The years pass, but the song remains the same.
In 1995 I moved to Columbia, SC. I had just moved to the US, got married and started an English degree at the University of South Carolina. I lived right beside Five Points, the cool, commercial hub beside the university neighborhood, and near a fabulous little indie bookstore named Volume One. I would constantly wander down after classes and browse the aisles. A few of the books on my bookshelves today still have a certain glow about them because I stumbled upon them in Volume One. When I discovered Salman Rushdie, I bought most of the rest of Rushdie's works at Volume One. Sadly, it was a short-lived love affair, as 18 months after I arrived Volume One closed. There was a big community wake, a storewide sale, and a party-of-sorts on the last day. Friends of the owners threw the party in celebration of their friends' bravery in following their dream and opening a bookstore. It seemed that half the university English department was there, as well as most of the people I knew from our neighborhood. My copy of Michael Dorris' underrated second novel, Cloud Chamber, which I scored that weekend, still evokes bittersweet memories.
Fortunately, there was another indie bookseller in town, and a venerable one too. The Happy Bookseller had been around for decades, and the only reason that I didn't shop there very often was that it was on the other side of town. Although I didn't drop by to browse frequently, I did reserve the special books that I needed to read the day they came out at Happy Bookseller. I vividly remember how cool the clear dust jacket on Thomas Pynchon's Mason & Dixon looked when I picked it up. Another still-beloved book I found there, unheralded, was Bharathi Mukherjee's The Holder of the World, which instigated another round of backlist special-ordering.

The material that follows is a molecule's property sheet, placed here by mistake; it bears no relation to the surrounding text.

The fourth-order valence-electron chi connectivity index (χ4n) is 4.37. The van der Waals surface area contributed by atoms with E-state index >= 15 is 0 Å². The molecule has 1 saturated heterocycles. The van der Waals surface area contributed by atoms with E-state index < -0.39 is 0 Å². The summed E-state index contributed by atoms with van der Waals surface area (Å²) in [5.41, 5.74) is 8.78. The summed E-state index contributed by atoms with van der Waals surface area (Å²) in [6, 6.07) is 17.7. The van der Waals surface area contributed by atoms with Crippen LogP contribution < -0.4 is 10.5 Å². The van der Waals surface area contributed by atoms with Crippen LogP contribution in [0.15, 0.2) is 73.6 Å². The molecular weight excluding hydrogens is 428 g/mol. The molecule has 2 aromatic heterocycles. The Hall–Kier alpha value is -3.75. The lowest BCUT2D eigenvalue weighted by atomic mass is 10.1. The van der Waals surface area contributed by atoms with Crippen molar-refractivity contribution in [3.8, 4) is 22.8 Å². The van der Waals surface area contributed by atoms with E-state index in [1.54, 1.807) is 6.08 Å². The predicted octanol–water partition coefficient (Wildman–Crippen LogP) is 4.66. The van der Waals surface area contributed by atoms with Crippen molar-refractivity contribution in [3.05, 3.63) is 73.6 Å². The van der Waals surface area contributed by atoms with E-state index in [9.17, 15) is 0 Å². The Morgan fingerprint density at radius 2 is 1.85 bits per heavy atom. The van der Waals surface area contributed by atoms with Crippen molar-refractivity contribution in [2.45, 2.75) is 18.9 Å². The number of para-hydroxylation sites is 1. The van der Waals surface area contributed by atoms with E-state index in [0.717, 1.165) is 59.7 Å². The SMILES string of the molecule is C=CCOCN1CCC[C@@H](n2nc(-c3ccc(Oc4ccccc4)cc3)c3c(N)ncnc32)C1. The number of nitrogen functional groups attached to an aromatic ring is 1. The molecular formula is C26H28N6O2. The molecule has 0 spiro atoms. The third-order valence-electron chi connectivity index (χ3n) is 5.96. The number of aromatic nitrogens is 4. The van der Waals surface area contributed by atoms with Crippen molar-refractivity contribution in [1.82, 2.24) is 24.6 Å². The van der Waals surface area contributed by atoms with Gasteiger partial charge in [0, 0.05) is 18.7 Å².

Fast forward to November 2008, and the Happy Bookseller has just closed, the victim of being too-near neighbors with not one but two large chain bookstores. I still visit Columbia often, but now there will be no great bookstore to browse through to discover the next unexpected gem, or reconnect with an author who's slipped off my radar. I'll miss the Happy Bookseller, but its loss will not affect me as much as the community of readers in Columbia. Where will earnest English majors discover non-canonical writers? Where will their professors stumble across the obscure foreign writers destined to win the Nobel Prize in twenty years time? Where will local readers discover the future great southern writers hawking their unheralded first novels from the trunks of their cars? These are the areas that chains simply don't carry. How are local authors ever supposed to make a name for themselves if they can't get into the big chainstore in the first place? How will avant-garde or experimental writers find an audience if the voracious and courageous readers who work at indies aren't there to discover them, and then enthusiastically handsell them to community members with a discerning taste in modern literature? How will local communities fare when the only option grad-students have is to order their research materials online, and send all those sales tax dollars out of state?
The closing of The Happy Bookseller is a sad day for readers in Columbia, SC, but maybe it will serve as a reminder to other communities to value their local independent stores (book- or otherwise), to make a point of supporting them even if they are on the other side of town, and to not take them for granted, assuming they'll always be there, because in these tight economic times it doesn't take much to push a store from vibrancy into history.
Parent, Bookseller, Gardener, Graphic Designer, Jack-of-many-trades
Bookseller @ Malaprop's Bookstore in Asheville